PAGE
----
The 5 Q’s: Carol Davit outlines significance of National Prairie Day in June

From the Joplin (MO) Globe

Carol Davit is the executive director of the Missouri Prairie Foundation and the editor of Missouri Prairie Journal.

Q: National Prairie Day is celebrated the first Saturday of June every year. Why is it important to celebrate this event in Missouri?

A: The Missouri Prairie Foundation founded National Prairie Day in 2016 to provide a day of focus across the United States to inspire learning, appreciation and exploration of our national prairie legacy, and to shine a spotlight on the success of national, regional, statewide and local prairie conservation efforts from coast to coast.

American prairie evokes our national spirit: expansive, exhilarating in its abundance, full of life and promise. Today — from the tallgrass prairie east of the Rockies and westward through mid- and shortgrass prairies that stretch to the Pacific coast — our native grassland legacy has been dramatically reduced to scattered remnants of its once vast 160 million-acre domain across North America.

However, these remnants remain vitally important to us. Original prairies are important seed sources for the native plant industry — prairie plantings for livestock forage, landscaping and other purposes provide many benefits, and we must protect original seed sources.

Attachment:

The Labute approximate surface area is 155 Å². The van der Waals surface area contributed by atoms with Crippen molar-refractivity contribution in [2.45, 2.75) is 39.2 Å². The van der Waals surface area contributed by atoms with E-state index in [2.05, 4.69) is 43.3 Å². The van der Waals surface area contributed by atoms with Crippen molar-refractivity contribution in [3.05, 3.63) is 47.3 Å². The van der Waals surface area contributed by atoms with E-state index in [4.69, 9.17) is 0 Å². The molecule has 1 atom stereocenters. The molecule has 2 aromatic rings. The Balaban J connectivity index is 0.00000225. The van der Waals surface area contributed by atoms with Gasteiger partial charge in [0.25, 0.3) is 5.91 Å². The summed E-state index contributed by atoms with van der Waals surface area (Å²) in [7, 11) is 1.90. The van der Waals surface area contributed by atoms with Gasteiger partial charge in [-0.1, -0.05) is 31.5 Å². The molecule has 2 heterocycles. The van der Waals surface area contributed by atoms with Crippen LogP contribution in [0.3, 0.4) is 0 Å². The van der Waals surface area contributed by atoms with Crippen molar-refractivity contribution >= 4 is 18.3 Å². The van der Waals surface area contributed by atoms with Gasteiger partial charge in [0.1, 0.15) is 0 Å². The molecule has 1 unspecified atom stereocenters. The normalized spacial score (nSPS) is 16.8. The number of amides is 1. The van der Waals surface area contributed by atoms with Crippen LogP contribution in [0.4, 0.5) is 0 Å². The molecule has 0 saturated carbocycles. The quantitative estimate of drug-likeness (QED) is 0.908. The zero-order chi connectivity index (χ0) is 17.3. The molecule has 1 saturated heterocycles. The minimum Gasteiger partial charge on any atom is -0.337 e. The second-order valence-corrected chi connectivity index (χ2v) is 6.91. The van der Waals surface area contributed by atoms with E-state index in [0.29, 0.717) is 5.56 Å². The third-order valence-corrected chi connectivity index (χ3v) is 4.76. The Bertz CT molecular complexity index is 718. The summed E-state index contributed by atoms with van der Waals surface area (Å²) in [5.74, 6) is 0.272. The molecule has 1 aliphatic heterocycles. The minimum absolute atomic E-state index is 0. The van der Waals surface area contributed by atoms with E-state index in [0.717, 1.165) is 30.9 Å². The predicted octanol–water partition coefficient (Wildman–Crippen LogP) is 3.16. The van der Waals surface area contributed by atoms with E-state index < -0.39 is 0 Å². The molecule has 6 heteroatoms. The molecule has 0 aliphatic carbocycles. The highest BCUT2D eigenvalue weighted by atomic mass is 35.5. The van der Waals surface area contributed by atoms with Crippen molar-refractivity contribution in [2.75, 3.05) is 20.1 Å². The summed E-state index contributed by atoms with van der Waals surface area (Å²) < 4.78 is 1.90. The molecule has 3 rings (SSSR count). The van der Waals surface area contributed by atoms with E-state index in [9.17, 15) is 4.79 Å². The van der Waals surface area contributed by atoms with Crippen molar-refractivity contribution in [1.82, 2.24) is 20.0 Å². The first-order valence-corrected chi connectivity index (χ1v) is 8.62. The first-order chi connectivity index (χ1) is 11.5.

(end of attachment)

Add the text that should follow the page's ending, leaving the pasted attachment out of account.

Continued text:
Prairies and prairie plantings protect water quality and streams by slowing and trapping stormwater. Prairies store enormous amounts of carbon in their roots and soil, which is critically important in a rapidly changing climate.

In the Midwest, no other ecosystem hosts more native pollinating insects than prairie. Because one-third of all our food crops are pollinated by insects, protecting native pollinator habitat is crucial to food security. Prairie plants are adapted to drought. Cattle producers have found that their livestock gain weight faster, and are healthier, when they eat prairie forage from pastures planted with prairie grasses and wildflowers rather than nonnative grasses — and prairie plants remain green and palatable in dry summers.

And the fact that prairies are diverse and beautiful is very important, too. Prairies renew our spirits.

Q: What efforts has the Missouri Prairie Foundation made over the years to preserve prairies statewide?

A: Over its 54-year history, MPF has acquired original prairie whenever funding has allowed, and made these properties available to the public to enjoy. Our first acquisition was in 1969, and our most recent was on May 15 of this year. We aim to continue acquiring more prairie whenever possible.

Since 2014, MPF has protected more acres of original, unplowed prairie than any other Missouri conservation agency or group in that time period, and we are proud of that. In 2018, our Penn-Sylvania Prairie in Dade County broke a world record for plant species diversity on a fine scale: In a 20-by-20-inch square, a total of 46 plant species was documented. MPF Director of Prairie Management Jerod Huebner, who works from his home base in Joplin, carries out exceptional prairie management.

Earlier this year, Jerod was named the Wildlife Conservationist of the Year by the Conservation Federation of Missouri. We are definitely proud of Jerod, and grateful for how hard he works to protect prairie for the benefit of all. We are also proud to have successfully advocated for the protection of prairie by state agencies and for federal policies that are grassland wildlife-friendly, and pleased to work with many partner groups who share in our mission.